So, it's been 4 weeks since I made this, and the mold kept getting fuzzier. It also seems that my cheese fridge is too dry (something I've worried about), and the rind started to crack. These cheeses aren't very tall, so I was concerned that if I let it go, it would just mold all the way through. So yesterday we opened it up.

After cutting around the mold, I have (what I think is) a decent cheese. It's salty and a little bit chewy/crumbly. It's hard to explain. It's not too sharp, but certainly a lot more flavor than my Wensleydale from a week ago. All in all, I'm pleased for my second try.

I do still have one under wax that I'm going to let keep aging. It will probably stay in the fridge until I run out of room. That means another 2-3 cheeses. Which leads me to my next conundrum... what should I try next. :D

Offline awakephd

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Re: Caerphilly #1 (and 2?)
« Reply #34 on: July 28, 2014, 12:39:33 PM »
Stu, have you tried a Lancashire? If not, I highly recommend it -- not a hard make, and it matures in 6 weeks (or longer, but I haven't yet been able to hold out any longer than that). I have been using the recipe reported by MrsKK, which is basically the recipe in 200 Easy Cheeses, but without letting the curds rest overnight before pressing.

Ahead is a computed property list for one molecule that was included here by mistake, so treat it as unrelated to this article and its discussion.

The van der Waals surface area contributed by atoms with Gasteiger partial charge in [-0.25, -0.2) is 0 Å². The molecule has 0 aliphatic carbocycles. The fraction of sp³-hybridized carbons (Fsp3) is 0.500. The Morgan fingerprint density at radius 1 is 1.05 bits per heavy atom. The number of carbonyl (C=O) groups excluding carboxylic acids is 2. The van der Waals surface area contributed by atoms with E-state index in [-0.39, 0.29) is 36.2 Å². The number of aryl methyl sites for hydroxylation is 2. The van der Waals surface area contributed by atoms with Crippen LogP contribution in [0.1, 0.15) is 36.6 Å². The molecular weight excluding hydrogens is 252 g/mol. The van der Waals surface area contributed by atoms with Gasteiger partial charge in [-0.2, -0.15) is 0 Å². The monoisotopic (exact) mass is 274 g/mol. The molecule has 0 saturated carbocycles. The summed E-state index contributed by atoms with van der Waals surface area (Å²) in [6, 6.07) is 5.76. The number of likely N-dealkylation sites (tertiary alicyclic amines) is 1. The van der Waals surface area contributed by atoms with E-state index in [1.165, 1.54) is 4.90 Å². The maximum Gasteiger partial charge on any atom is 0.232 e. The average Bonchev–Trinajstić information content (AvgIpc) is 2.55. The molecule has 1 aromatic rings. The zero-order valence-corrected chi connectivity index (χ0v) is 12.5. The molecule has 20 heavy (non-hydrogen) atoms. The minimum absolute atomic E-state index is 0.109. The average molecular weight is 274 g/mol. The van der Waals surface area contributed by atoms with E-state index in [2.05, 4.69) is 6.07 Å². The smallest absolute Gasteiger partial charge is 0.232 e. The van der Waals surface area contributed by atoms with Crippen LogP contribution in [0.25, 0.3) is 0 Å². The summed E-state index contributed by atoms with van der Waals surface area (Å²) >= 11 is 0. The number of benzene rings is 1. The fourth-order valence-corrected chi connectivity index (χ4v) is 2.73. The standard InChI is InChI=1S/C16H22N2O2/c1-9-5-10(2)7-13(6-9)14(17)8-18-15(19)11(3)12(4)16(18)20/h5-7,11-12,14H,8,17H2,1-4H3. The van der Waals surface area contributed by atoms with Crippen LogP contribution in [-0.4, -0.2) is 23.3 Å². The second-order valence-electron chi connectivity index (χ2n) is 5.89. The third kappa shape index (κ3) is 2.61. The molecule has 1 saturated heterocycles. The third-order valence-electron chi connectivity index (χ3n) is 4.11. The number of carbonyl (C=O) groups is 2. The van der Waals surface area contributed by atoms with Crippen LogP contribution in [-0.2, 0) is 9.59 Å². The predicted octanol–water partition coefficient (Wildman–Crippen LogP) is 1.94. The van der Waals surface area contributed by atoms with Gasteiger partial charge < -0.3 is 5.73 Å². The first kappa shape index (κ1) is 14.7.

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Offline Stu

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Re: Caerphilly #1 (and 2?)
« Reply #35 on: July 28, 2014, 12:55:06 PM »
I've actually had Lancashire. It was one that I was thinking of trying to make, and one of the stores here carries (or carried? I haven't looked recently) it.

To be honest, the taste was a little boring :D That could be the manufacturer though. But, I guess it's a young cheese, there isn't much time to develop interesting flavors.

After looking around the forums, I was strongly considering making a Jack (something that ages in the order of weeks, not months). But, I might try my hand at Lancashire after. If I do that, I should have a couple different things coming of age in the same time-frame.

Offline awakephd

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Re: Caerphilly #1 (and 2?)